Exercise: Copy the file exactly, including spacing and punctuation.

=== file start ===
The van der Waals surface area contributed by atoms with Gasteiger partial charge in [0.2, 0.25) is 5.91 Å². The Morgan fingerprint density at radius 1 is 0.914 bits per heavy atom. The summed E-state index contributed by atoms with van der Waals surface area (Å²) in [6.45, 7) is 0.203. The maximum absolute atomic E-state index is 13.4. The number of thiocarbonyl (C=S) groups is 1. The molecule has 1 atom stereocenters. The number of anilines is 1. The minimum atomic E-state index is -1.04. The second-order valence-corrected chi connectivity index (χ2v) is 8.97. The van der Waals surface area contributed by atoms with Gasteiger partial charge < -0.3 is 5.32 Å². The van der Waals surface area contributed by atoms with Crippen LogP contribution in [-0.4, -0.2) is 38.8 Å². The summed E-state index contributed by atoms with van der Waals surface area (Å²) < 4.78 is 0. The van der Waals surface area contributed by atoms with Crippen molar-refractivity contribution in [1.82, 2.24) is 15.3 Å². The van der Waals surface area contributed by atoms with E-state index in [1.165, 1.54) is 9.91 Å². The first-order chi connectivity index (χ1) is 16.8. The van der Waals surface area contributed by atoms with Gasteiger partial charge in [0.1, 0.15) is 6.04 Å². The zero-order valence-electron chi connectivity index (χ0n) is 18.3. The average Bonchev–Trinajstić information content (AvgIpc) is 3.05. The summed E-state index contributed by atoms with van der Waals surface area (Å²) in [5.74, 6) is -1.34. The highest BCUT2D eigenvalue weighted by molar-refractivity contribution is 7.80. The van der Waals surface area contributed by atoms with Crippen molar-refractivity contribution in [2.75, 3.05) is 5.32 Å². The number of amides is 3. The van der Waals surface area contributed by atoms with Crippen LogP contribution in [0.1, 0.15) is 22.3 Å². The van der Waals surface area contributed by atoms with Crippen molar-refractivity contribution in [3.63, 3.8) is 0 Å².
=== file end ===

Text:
The van der Waals surface area contributed by atoms with Gasteiger partial charge in [0.2, 0.25) is 5.91 Å². The Morgan fingerprint density at radius 1 is 0.914 bits per heavy atom. The summed E-state index contributed by atoms with van der Waals surface area (Å²) in [6.45, 7) is 0.203. The maximum absolute atomic E-state index is 13.4. The number of thiocarbonyl (C=S) groups is 1. The molecule has 1 atom stereocenters. The number of anilines is 1. The minimum atomic E-state index is -1.04. The second-order valence-corrected chi connectivity index (χ2v) is 8.97. The van der Waals surface area contributed by atoms with Gasteiger partial charge < -0.3 is 5.32 Å². The van der Waals surface area contributed by atoms with Crippen LogP contribution in [-0.4, -0.2) is 38.8 Å². The summed E-state index contributed by atoms with van der Waals surface area (Å²) < 4.78 is 0. The van der Waals surface area contributed by atoms with Crippen molar-refractivity contribution in [1.82, 2.24) is 15.3 Å². The van der Waals surface area contributed by atoms with E-state index in [1.165, 1.54) is 9.91 Å². The first-order chi connectivity index (χ1) is 16.8. The van der Waals surface area contributed by atoms with Gasteiger partial charge in [0.1, 0.15) is 6.04 Å². The zero-order valence-electron chi connectivity index (χ0n) is 18.3. The average Bonchev–Trinajstić information content (AvgIpc) is 3.05. The summed E-state index contributed by atoms with van der Waals surface area (Å²) in [5.74, 6) is -1.34. The highest BCUT2D eigenvalue weighted by molar-refractivity contribution is 7.80. The van der Waals surface area contributed by atoms with Crippen molar-refractivity contribution in [2.75, 3.05) is 5.32 Å². The number of amides is 3. The van der Waals surface area contributed by atoms with Crippen LogP contribution in [0.1, 0.15) is 22.3 Å². The van der Waals surface area contributed by atoms with Crippen molar-refractivity contribution in [3.63, 3.8) is 0 Å².